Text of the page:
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Google Fiber neglects old 'Don't be evil' credo, exits Louisville (Update: Will pay millions)
Update, April 16, 2019 (10:20 AM ET): According to an official Lousiville, KY, website, Google has agreed to pay a little less than $4 million to the city to repair damages from the company’s experimentations with Google Fiber. As described in the article below, Google Fiber abruptly pulled out of Louisville after experimenting with ways to distribute internet service without building expensive infrastructure.
The experimentations caused damaged city streets and millions-of-dollars in other problems.
“Infrastructure in neighborhoods and public properties affected by Google Fiber will look as good or better than they did before the company began construction,” according to Louisville Metro’s Chief of Civic Innovation and Technology Grace Simrall.
It’s unfortunate that Google Fiber pulled out of Louisville, but at least the company isn’t leaving its mess behind.
Google Fiber remains active in 16 other U.S. cities.
Original article, February 7, 2019 (06:03 PM ET): Google Fiber announced today that it would be pulling its service out of Louisville, Kentucky. As the search giant’s internet service has been seen as an experiment, this news might not come as a surprise. Unfortunately, for the citizens of the city, this decision is just another disappointing milestone in its relationship with the company.
Unless you’ve lived in Louisville for the last couple of years, you probably don’t know about the drama caused by Google bringing its internet service to the city. Long story short, Google requested a law to be changed that would allow it to move other company’s equipment on utility poles, Louisville has spent close to $400,000 defending the law, and it turns out that Google never even needed the change in the first place.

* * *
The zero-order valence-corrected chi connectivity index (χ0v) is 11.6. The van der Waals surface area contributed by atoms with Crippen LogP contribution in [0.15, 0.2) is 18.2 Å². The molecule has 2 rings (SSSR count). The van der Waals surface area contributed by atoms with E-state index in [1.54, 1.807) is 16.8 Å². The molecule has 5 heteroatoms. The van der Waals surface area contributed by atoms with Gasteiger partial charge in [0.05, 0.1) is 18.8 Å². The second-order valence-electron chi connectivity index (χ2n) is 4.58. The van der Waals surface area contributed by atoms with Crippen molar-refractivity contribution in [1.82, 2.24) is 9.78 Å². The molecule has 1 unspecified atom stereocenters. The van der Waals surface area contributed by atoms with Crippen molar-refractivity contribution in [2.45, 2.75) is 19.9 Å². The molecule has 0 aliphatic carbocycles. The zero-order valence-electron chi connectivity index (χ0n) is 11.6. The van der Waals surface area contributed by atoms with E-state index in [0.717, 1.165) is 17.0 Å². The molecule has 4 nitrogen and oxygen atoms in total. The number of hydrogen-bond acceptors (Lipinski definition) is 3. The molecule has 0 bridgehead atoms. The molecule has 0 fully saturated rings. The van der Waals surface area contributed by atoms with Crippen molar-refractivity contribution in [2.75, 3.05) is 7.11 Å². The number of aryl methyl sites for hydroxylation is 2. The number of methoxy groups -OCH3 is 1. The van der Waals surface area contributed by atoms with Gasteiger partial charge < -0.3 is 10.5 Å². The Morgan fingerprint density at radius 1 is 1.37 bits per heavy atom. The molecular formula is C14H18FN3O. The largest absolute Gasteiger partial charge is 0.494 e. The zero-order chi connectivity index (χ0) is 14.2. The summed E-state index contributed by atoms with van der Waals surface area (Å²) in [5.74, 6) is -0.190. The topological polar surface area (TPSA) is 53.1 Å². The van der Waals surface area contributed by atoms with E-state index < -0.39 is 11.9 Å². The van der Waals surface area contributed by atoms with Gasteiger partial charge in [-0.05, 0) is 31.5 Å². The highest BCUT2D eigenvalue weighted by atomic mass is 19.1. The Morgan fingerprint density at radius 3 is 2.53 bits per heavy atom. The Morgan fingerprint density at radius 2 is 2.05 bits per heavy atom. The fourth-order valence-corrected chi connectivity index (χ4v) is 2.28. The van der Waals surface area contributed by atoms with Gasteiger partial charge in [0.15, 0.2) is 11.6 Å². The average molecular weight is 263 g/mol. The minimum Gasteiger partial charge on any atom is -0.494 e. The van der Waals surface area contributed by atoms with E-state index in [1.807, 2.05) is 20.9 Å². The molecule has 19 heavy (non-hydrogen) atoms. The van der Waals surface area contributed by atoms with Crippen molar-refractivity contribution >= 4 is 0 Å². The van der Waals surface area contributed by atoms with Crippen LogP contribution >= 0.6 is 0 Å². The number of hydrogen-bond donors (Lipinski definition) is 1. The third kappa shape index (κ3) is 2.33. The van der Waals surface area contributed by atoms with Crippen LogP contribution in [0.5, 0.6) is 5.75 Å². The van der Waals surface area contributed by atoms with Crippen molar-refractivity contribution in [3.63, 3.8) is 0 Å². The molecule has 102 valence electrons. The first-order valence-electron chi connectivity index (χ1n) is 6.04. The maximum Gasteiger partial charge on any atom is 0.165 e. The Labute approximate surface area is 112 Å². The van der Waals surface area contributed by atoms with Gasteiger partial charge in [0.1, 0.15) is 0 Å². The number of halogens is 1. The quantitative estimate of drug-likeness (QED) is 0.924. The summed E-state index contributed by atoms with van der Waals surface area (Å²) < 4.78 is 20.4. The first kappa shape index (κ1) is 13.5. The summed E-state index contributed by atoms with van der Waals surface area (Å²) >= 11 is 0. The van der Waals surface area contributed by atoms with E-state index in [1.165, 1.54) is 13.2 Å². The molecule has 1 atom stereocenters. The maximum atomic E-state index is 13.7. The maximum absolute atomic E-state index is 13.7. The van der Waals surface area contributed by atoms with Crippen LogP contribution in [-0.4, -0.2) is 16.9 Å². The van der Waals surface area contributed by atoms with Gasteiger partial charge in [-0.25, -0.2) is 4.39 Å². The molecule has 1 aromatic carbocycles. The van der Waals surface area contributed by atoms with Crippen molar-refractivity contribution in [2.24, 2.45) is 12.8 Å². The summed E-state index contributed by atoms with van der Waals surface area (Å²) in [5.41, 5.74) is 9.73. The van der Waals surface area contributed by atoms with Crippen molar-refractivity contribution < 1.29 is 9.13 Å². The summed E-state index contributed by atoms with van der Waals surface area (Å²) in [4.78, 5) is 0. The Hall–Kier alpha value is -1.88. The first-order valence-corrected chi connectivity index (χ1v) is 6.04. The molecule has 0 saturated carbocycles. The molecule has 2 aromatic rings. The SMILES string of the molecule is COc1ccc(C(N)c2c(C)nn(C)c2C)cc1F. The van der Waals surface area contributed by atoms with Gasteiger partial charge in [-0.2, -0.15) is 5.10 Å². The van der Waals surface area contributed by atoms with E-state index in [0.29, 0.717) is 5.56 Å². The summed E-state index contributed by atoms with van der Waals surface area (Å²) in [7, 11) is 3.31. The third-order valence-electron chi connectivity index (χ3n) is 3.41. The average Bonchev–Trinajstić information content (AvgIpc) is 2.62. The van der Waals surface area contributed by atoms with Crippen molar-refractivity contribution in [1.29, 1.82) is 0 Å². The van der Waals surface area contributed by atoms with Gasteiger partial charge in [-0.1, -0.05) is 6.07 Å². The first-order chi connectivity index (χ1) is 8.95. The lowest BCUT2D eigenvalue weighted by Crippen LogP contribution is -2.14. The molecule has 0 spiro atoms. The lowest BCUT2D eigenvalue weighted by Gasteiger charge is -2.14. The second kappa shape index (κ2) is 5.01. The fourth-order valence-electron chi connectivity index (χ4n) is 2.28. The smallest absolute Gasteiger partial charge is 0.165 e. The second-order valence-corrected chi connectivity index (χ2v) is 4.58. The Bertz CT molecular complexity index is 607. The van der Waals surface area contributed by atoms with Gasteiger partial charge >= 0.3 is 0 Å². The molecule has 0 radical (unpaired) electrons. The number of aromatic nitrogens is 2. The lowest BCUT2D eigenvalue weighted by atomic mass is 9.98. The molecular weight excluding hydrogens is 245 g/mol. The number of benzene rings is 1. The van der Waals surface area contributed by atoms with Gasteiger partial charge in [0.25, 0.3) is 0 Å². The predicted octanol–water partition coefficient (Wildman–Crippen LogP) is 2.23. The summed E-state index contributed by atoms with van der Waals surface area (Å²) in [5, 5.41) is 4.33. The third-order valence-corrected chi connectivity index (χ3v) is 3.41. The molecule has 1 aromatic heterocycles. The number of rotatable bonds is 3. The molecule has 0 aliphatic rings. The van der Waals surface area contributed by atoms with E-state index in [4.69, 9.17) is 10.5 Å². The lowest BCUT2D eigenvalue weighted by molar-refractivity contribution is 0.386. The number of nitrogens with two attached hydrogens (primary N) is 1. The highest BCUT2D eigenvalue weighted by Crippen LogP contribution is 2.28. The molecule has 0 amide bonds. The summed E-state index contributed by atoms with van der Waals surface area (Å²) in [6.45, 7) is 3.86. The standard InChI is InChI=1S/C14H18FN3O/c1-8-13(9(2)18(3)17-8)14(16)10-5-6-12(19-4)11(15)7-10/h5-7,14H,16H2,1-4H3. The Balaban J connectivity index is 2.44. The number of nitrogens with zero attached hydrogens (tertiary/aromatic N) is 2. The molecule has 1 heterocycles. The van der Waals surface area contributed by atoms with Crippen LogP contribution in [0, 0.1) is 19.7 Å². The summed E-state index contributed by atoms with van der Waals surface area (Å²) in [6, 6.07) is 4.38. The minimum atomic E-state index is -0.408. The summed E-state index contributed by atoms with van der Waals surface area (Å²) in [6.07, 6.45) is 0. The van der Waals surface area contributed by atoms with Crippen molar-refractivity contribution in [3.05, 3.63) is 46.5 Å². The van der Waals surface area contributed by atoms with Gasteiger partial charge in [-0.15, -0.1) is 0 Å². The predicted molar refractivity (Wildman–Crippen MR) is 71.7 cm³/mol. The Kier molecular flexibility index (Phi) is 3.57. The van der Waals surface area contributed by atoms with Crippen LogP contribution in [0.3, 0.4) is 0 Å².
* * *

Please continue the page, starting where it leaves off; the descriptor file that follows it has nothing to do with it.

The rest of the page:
Additionally, when installing the fiber lines, the company experimented with a shallow trenching method that would speed up deployment. But instead of adequately covering the cuts with asphalt, Google Fiber coated things with sealants that are supposed to only be used in temporary situations.
Google did fix the roads eventually, but only after community backlash over how bad the streets looked and fiber cables started popping out of the sealant.
Why is Google Fiber leaving Louisville?
The company states that while it has learned from its mistakes, it doesn’t feel like it’s living up to the “high standards” it demonstrated in other cities. Google Fiber believes that it would have to rebuild its entire network in Louisville to fix things, but that isn’t something the company is willing to do.
Fiber hasn’t completely closed up shop just yet. The internet provider is set to cut the network on April 15 and will provide service for current Louisville customers for the next two months for free.
In the meantime, Fiber has stated that it will work with customers to minimize disruptions. This is vague, but it likely means that the company will help transition everyone over to a new internet provider. It isn’t clear if the company’s fiber lines and equipment will be removed when the company leaves,
This decision shouldn’t have any impact on other cities where Fiber is deployed.